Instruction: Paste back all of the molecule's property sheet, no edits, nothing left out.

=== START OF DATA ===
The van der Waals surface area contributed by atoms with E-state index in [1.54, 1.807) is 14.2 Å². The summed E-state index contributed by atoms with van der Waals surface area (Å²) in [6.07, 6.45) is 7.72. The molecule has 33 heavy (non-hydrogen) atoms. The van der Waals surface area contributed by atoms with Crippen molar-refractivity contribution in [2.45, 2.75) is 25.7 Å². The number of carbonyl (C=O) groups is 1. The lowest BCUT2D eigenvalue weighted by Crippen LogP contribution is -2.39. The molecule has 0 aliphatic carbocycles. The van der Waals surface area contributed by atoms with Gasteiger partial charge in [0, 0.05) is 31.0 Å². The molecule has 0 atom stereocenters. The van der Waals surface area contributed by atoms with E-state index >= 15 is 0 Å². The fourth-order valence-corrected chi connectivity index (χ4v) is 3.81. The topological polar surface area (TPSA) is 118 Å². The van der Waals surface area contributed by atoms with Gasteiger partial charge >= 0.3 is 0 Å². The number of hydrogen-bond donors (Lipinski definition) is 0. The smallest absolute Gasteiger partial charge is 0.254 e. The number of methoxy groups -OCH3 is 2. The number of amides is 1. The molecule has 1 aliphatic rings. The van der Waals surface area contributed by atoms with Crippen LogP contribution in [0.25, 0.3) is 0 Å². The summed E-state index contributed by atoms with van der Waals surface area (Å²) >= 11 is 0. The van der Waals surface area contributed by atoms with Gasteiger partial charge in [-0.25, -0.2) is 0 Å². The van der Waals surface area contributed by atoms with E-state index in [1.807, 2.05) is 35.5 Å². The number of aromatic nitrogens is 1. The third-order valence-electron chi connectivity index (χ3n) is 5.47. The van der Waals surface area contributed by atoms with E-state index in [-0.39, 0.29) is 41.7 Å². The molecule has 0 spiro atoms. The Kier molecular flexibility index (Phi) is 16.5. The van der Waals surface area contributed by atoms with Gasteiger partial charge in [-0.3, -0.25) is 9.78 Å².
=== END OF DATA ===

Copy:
The van der Waals surface area contributed by atoms with E-state index in [1.54, 1.807) is 14.2 Å². The summed E-state index contributed by atoms with van der Waals surface area (Å²) in [6.07, 6.45) is 7.72. The molecule has 33 heavy (non-hydrogen) atoms. The van der Waals surface area contributed by atoms with Crippen molar-refractivity contribution in [2.45, 2.75) is 25.7 Å². The number of carbonyl (C=O) groups is 1. The lowest BCUT2D eigenvalue weighted by Crippen LogP contribution is -2.39. The molecule has 0 aliphatic carbocycles. The van der Waals surface area contributed by atoms with Gasteiger partial charge in [0, 0.05) is 31.0 Å². The molecule has 0 atom stereocenters. The van der Waals surface area contributed by atoms with E-state index >= 15 is 0 Å². The fourth-order valence-corrected chi connectivity index (χ4v) is 3.81. The topological polar surface area (TPSA) is 118 Å². The van der Waals surface area contributed by atoms with Gasteiger partial charge >= 0.3 is 0 Å². The number of hydrogen-bond donors (Lipinski definition) is 0. The smallest absolute Gasteiger partial charge is 0.254 e. The number of methoxy groups -OCH3 is 2. The number of amides is 1. The molecule has 1 aliphatic rings. The van der Waals surface area contributed by atoms with Crippen LogP contribution in [0.25, 0.3) is 0 Å². The summed E-state index contributed by atoms with van der Waals surface area (Å²) >= 11 is 0. The van der Waals surface area contributed by atoms with Gasteiger partial charge in [-0.25, -0.2) is 0 Å². The van der Waals surface area contributed by atoms with E-state index in [1.807, 2.05) is 35.5 Å². The number of aromatic nitrogens is 1. The third-order valence-electron chi connectivity index (χ3n) is 5.47. The van der Waals surface area contributed by atoms with E-state index in [-0.39, 0.29) is 41.7 Å². The molecule has 0 spiro atoms. The Kier molecular flexibility index (Phi) is 16.5. The van der Waals surface area contributed by atoms with Gasteiger partial charge in [-0.3, -0.25) is 9.78 Å².